Matteo Renzi fights to avoid second Italy election debacle
In next month’s vote, Renzi’s centre-left coalition risks losing to Berlusconi’s right
PD party leader Matteo Renzi has tried to make the case that continuity is the best recipe for Italy in matters of security and migration as well as economic policy. Photograph: Tony Gentile/Reuters
The traditional Tuscan ribollita stew was about to be served and the red wine was already on the tables: in front of a cheerful and admiring lunchtime crowd in the Circolo Vie Nuove, a leftwing social club in Florence, Matteo Renzi could savour a desperately needed morale boost.
Grabbing a microphone, the embattled leader of Italy’s centre-left Democratic party spoke nostalgically of his successful run for mayor of the Renaissance city in 2009. “When you supported me here, I understood I could win,” Renzi said.
That victory catapulted Renzi on to Italy’s political stage as a youthful political reformer and led to a three-year stint as prime minister between 2014 and 2016. But with Italy’s general election looming, Renzi has lost his ability to captivate swaths of the Italian electorate outside his Florentine heartland.
He faces a struggle to avoid a second political debacle in the space of 15 months: in 2016 his planned constitutional reform to reduce Italy’s legislative gridlock were resoundingly rejected in a referendum, forcing him to step down as prime minister.
In the election on March 4th, Renzi’s centre-left coalition risks losing to centre-right forces led by Silvio Berlusconi, including far-right Eurosceptics, and to the anti-establishment Five Star Movement. Since leading the PD to victory with 40 per cent in the European elections in 2014, Renzi’s standing has crumbled. Gaining more than 25 per cent of the vote next month would be considered a decent result.
“Many Italians find Renzi unbearable; he is one of the least loved politicians in the country,” says Piero Ignazi, a professor of political science at the University of Bologna. “The praise from the elite has not translated into electoral success.”
All is not lost
Renzi and his allies believe all is not lost. With nearly a third of Italian voters undecided, they pin their hopes on a last-minute drift to the PD as middle-class moderate voters opt for stability and competence over the huge uncertainty of a win for the centre-right or Five Star. They also would like to see Italy’s accelerating recovery – with gross domestic product growth of 1.5 per cent last year – bear political fruit.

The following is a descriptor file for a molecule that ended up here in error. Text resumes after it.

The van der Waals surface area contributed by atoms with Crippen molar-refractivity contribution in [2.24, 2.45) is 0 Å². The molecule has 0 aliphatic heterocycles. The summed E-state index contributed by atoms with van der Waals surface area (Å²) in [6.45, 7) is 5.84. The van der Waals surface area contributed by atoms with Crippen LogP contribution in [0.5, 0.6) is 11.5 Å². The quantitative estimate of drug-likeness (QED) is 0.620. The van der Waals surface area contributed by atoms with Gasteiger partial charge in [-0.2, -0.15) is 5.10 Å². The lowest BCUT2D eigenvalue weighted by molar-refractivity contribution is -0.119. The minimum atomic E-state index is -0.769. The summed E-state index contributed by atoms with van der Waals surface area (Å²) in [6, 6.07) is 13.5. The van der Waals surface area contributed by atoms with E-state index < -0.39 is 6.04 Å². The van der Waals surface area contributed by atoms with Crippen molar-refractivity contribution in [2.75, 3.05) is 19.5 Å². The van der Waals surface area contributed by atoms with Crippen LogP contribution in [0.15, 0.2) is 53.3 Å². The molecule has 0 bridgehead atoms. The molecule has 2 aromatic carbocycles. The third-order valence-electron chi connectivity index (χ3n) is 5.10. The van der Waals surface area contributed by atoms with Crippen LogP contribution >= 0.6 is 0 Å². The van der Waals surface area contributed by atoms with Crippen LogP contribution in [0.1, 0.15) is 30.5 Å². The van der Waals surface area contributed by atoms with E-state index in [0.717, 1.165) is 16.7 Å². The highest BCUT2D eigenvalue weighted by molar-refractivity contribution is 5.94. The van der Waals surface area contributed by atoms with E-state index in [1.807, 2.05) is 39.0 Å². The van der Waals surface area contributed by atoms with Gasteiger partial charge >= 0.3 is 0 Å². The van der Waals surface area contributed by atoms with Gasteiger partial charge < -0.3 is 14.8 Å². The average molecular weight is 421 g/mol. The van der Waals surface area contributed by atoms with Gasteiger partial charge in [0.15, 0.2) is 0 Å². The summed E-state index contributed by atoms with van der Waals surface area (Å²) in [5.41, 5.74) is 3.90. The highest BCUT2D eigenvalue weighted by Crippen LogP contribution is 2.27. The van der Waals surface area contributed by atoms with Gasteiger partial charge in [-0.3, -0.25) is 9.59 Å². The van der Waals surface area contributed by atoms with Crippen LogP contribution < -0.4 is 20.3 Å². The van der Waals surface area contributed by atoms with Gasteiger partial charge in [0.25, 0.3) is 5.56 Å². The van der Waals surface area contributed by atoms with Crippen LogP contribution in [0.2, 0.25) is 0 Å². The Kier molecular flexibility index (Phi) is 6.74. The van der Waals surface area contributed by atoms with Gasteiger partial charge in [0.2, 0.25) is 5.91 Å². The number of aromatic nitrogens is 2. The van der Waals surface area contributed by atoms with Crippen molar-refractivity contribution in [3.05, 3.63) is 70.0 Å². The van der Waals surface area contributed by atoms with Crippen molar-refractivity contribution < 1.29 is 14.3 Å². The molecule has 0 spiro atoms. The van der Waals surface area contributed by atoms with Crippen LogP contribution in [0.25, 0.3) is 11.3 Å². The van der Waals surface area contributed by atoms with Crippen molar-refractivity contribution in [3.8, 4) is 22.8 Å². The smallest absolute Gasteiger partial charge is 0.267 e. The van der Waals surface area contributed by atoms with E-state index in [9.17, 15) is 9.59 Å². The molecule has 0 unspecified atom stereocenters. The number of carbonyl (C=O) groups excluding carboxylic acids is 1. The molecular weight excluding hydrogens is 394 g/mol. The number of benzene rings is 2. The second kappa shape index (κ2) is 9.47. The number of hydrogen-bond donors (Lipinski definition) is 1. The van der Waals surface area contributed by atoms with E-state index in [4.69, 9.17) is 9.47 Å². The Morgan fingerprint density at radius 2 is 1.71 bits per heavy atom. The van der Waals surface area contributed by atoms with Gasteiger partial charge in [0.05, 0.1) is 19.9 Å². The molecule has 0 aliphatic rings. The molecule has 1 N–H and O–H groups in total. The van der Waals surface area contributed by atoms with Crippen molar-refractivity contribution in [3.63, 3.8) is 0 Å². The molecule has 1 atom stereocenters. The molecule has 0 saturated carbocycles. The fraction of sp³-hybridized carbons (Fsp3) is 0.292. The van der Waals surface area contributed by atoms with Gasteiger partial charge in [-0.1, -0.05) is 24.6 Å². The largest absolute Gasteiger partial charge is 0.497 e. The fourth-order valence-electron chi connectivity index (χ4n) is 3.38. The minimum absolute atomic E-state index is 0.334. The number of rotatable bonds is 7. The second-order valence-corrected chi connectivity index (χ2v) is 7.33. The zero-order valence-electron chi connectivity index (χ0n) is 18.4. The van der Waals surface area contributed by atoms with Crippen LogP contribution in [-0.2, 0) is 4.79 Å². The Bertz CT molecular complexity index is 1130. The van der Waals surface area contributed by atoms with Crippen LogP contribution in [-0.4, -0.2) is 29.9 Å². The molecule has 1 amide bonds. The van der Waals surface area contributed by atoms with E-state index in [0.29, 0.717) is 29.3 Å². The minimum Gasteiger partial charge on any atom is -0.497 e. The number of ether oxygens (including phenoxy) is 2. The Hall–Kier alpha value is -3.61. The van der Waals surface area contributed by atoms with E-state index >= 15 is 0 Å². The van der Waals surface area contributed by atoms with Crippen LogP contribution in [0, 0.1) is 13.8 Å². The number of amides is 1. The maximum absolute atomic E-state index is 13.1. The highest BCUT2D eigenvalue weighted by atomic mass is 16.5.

“When I spoke to [Barack] Obama the first time [in 2014] he said Italy would end up like Greece. The PD took the country by the hand and pulled it out of the crisis,” Renzi said at an earlier campaign appearance in central Florence.
Last week, Renzi tried to make the case that continuity is the best recipe for Italy in matters of security and migration as well as economic policy, after the alleged murder of a young woman at the hands of Nigerian migrants triggered a violent neo-Nazi reprisal in the city of Macerata, inflaming the campaign.
In Florence Renzi enlisted support from Marco Minniti, the popular interior minister known for clamping down on migrant arrivals across the Mediterranean. “A great party debates, questions itself, and then unites to work with its leader to win the elections,” said Minniti.
Yet Renzi may already be too damaged to score a resounding comeback. He has been heavily criticised for a perceived arrogant and imperious style that alienated the left wing of his party and caused them to break away last year.
Supporters say this is unfair and that Renzi is now more inclusive and less confrontational. “In this last phase he has changed his course and this is positive for him, the party and the country,” says Alberto Bruschini, a retired Tuscan banker, former member of the Italian Communist party and uncle of the PD’s treasurer, who was at the Circolo Vie Nuove.
Critics who believe Renzi will never shed his true colours point to his ruthless selection of the PD’s candidates for office last month, in which he picked his own loyalists at the expense of the internal opposition.
Though Renzi is technically still the PD’s candidate for prime minister, the best he can hope for even if the PD reaches 25 per cent is to see an ally – either Paolo Gentiloni, the premier, or Minniti – picked to lead a grand coalition with Berlusconi after an inconclusive vote.
At a press conference in Rome with foreign journalists, he was asked by a reporter from Tass, the Russian news agency, if he would grant her an interview after his return to Palazzo Chigi, the seat of the Italian government. Renzi’s humorous response belied his self-doubt. “This idea of a return to Palazzo Chigi feels more improbable than an interview with Tass,” he quipped.
Indeed, much debate in Rome surrounds Renzi’s options in the case of defeat: resignation and self-imposed political exile; breaking away and forming a new party aligned with President Emmanuel Macron of France; or trying his luck again.
Outside the Circolo social club Ermellina Morandi (85) says she once backed Renzi but now his bad reputation makes her unsure.
“I watch TV, I pick up newspapers, and people say that he made mistakes on everything. Does that mean we’re all really dumb?” she says.
Renzi’s diehard supporters entertain no such doubts. “I would like to say he’s still the only hope left for Italy,” says Eleonora Pellizzon, a 30-year-old PD volunteer. “If he loses, we will only take steps back.”
– Copyright The Financial Times Limited 2018